BCCJ Event February 2012

Dateline: Tohoku

Panel discuss how best to help rebuild quake area

The world came to Japan’s assistance in the immediate aftermath of the disasters that devastated much of the north-east in March last year but, nearly 12 months on, the people of those coastal communities need a helping hand that is slightly different, according to those taking part in the BCCJ’s “Dateline: Tohoku” panel discussion.

The panellists at the 25 January event in Tokyo were representatives of a Japanese NPO, an NGO based jointly in Britain and the US, and a private firm that offers data centre, network and technology services. Forum participants shared the belief that, while specific requirements vary greatly in the different towns and villages up and down the coast, there is now a pressing need for help that will enable the communities to rebuild according to their wishes.

Randolph Martin, US-based Mercy Corps’ director-at-large for East Asia, said the situation he witnessed in Tohoku just days after the quake was different from any of the other disaster zones he had previously visited.

Describing the staff of a shattered convenience store in Kesennuma setting up a table to sell what little stock they had left, Martin commented that their desire to get back out and serve the community was nothing short of remarkable, given that each of those individuals still must have been in shock as a result of their own experiences.

Randolph Martin: resilient survivors, not hapless victims.

And it also demonstrated that simply trucking in aid is not the long-term solution to Tohoku’s problems.

“We have to assist the people to help these markets recover,” Martin said. “What bothers me is that we describe the people of Tohoku as hapless victims of this disaster, but I see them as resilient survivors—and these are the people we have to reach out to and help for Tohoku to recover.

“The relief distribution in the days after the disaster was important, but that was a Band Aid,” he added. “The businesses in these communities are their hearts, and we have to get them pumping again.”

President and Chief Executive Officer Richard Warley of KVH Ltd. agreed that the ready motivation to assist in the days and weeks after the disaster struck has inevitably dwindled, but stressed that now is the time to re-engage—in ways that will be more effective over the longer term.

In the disaster’s immediately aftermath, KVH donated relief funds to the Japanese Red Cross, but Warley said the firm soon started looking for a way to provide “smarter and more strategic” assistance that would mean a more enduring commitment.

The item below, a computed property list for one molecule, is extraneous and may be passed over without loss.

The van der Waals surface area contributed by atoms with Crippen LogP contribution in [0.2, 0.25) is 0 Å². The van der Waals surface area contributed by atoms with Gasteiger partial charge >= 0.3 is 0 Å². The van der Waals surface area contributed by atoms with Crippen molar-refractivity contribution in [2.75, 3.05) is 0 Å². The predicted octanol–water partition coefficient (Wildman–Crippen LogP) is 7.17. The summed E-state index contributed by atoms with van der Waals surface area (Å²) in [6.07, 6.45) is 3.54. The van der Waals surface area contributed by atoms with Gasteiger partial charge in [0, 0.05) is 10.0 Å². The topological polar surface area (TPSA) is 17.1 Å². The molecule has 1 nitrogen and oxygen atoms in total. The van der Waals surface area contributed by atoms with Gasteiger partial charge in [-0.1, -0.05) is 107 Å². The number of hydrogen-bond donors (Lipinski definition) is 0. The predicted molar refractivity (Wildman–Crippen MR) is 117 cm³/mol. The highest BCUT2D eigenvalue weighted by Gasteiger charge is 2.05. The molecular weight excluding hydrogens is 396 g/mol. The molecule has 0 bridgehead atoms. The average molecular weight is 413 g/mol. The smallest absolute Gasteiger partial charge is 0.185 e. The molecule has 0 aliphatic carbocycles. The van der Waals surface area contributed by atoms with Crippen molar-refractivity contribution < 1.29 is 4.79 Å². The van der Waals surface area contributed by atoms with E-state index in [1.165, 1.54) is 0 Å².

That led the firm to seek out a single affected community, and they had settled on Naraha, which is just inside the exclusion zone around the Fukushima Dai-Ichi Nuclear Power Plant. After half of the approximately 1,200 residents moved to a host community around 100km inland, KVH provided summer clothing for the children, bought a bus—complete with a logo of the village they had been forced to abandon—and held fundraising events throughout the summer.

“We want to build for a long-term economic future,” he said. “And we want to try to avoid actions that have an adverse impact on the community, such as simply bringing in food to give people, which undermines local shopkeepers and the local economy.”

The third member of the panel, NPO executive director Ryo Ijichi, from On The Road, said it was his impression that the government had learned lessons from the 1995 Kobe earthquake and so had been far quicker to throw all its resources at the problem, including mobilising the military to help.

But the two natural disasters are very different, he pointed out. It had been clear immediately that Kobe would be rebuilt as a city, similar in character to that which had been damaged so badly. That is not the case in the north-east of Japan, however, as the quake and tsunami may very well be body-blows to communities that had already been losing their younger members to the big cities.

But there is hope, and that hope needs to be encouraged and nurtured, he said.

In the town of Onagawa, close to Ishinomaki, only five stores are operating, down from more than 50 before the quake. The owners of the stores that have not been able to reopen want to build a temporary shopping centre, but lack the funds to do so, he explained.

It is precisely this sort of project that requires outside assistance today, Ijichi said. If funds are not forthcoming, the former store owners will move away and the community will dwindle further.

BCCJ Executive Committee Member Graham Davis, head of the Economist Group’s operations in Japan and moderator of the discussion, said that following the quake, the scale of the effort by the BCCJ, the British Embassy Tokyo, UK firms, as well as individuals had been “very impressive”, and that Ambassador Sir David Warren’s knighthood had been richly deserved for his leadership. But Davis added that, while much has been learned from the events of last March, a great deal more remains to be done.